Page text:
Monday, May 30, 2016

Creationists and IDists v. BioLogos

This post is a little complicated, but it is important concerning the "evolution wars," and I've edited a few times to make it as clear as I can. To start, BioLogos is a group of people who are committed to Theistic Evolution (TE). TE is the premise that animals and humans developed by evolution helped along by God. This help could come directly, such as if He intervened in the genes of an embryo to be therefore born slightly different than its parents. Many people believe this, but it does have the problem of people coming from animals. Or, in the version pushed by BioLogos, God could have acted in a Divine Hands-off manner (also known as Deism). This scenario supposes that God somehow caused evolution to happen in a pre-planned way that would LOOK to us as random.

There are several problems with this Deism view. One problem is that it correlates exactly with any secular or atheist’s view of evolution, what we call neo-Darwinian evolution. Secularists look at evolution as random (the random genetic mutation element means the basis of evolution is random even though there is a non-random element called selection). Another problem with this view is that there is a logical fallacy in saying life looks like it was brought about in a random way because biological structures do NOT LOOK random. Our bodies have trillions of cells working together to give us life. A cell is a basic unit of biology. Proteins, which are the working molecules of the cell, are very specifically constructed for what they do. The DNA inside the cell acts as a code to make the proteins, and therefore must also be very specific. These molecules do not look random.

So we have a group of people (BioLogos), many of whom are scientists, who tell us God somehow created animals and plants and people, but we are supposed to go by the book of all secularist and atheist scientists. In contrast there are other groups of people who are actively questioning the secular view and secular-like TE view put forth by BioLogos. One group of Intelligent Design advocates is called the Discovery Institute. These people are dedicated to make the facts known about proteins and other biological structures and claim these structures were designed. They are using scientific methods, such as information theory, to try to prove what they are saying. Other groups are Special Creationists (believing in direct supernatural creation by God), such as Answers in Genesis and the Institute for Creation Research. These also have scientists in their ranks and are using their websites to argue their cases.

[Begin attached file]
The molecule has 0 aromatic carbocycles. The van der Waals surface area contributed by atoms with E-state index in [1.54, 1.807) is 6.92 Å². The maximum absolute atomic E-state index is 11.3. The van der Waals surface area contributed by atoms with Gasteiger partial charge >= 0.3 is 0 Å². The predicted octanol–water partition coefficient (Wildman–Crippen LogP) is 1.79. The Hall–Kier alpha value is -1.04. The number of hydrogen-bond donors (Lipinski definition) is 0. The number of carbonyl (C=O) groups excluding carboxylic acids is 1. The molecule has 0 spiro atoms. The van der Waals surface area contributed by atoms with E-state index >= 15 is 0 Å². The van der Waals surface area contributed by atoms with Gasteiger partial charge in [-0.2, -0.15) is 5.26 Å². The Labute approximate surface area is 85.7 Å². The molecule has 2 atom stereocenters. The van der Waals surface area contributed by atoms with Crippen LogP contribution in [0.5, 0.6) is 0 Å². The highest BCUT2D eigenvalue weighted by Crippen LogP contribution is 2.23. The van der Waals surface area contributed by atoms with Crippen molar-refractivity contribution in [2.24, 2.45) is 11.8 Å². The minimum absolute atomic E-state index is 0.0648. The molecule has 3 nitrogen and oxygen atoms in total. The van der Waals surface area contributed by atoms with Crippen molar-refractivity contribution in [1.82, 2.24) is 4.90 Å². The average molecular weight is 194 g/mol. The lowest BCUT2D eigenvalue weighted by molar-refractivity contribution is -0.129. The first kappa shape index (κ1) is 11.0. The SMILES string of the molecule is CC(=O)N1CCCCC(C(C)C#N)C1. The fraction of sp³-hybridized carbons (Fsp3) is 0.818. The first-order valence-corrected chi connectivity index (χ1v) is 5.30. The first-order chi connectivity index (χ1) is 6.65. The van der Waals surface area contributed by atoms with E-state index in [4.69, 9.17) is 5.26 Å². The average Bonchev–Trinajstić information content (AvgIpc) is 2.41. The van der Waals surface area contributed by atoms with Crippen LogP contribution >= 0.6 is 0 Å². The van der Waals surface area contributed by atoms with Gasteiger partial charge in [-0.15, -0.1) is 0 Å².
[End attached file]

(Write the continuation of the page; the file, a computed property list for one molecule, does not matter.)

Since BioLogos backs atheistic outlooks on creation and evolution, the arguments of the Discovery Institute and Creationists are directed against both Biologos and atheists. On the Discovery Institute’s newsletter website and his own, Dr. Cornelius Hunter is showing why the BioLogos arguments of Dr. Dennis Venema are wrong. In the links below there are articles that point out faults and also go to other references which cover enlightening insights of several ongoing arguments. Though Creationists and Intelligent Design advocates are accused of being anti-science, the irony is that in matters of biological complexity they are more precisely scientific than BioLogos. . .

So a major problem with BioLogos is though they say they want to show how science and religion can be reconciled, they promote both a non-religious and non-scientific (illogical) view of evolution. They imply that God is not really needed because evolution is random anyway, and that if you want to believe in God, you still better believe in non-divine-type evolution.

The person who started BioLogos, Dr. Francis Collins, a self-professed Christian, has been instrumental in the present legal status of using human embryos in scientific research. Though the BioLogos people profess to be Christian, neo-Darwinian evolution has been the only option until recently (see The Third Way of Evolution) for atheists. Casey Luskin, who worked for Discovery Institute for many years, has published a paper called Darwin's Poisoned Tree in the Trinity Law Review about the relationship between the teaching of evolution and atheism. You can find the paper at this link: .

It is not unusual for Christians to be right about some things and wrong about others. This is part of growth and learning. BioLogos Christians are wrong to push their random evolution agenda. Somehow they are blinded, perhaps by some imagined promise of scientific discovery, to the amazing design in biology that is obviously seen by others as supernatural creation. Refer to Romans 1:20 in resisting intimidation by scientists who tell you we came about by chance:
Ever since the creation of the world, his invisible attributes of eternal power and divinity have been able to be understood and perceived in what he has made. As a result, they have no excuse. (USCCB, NABRE).

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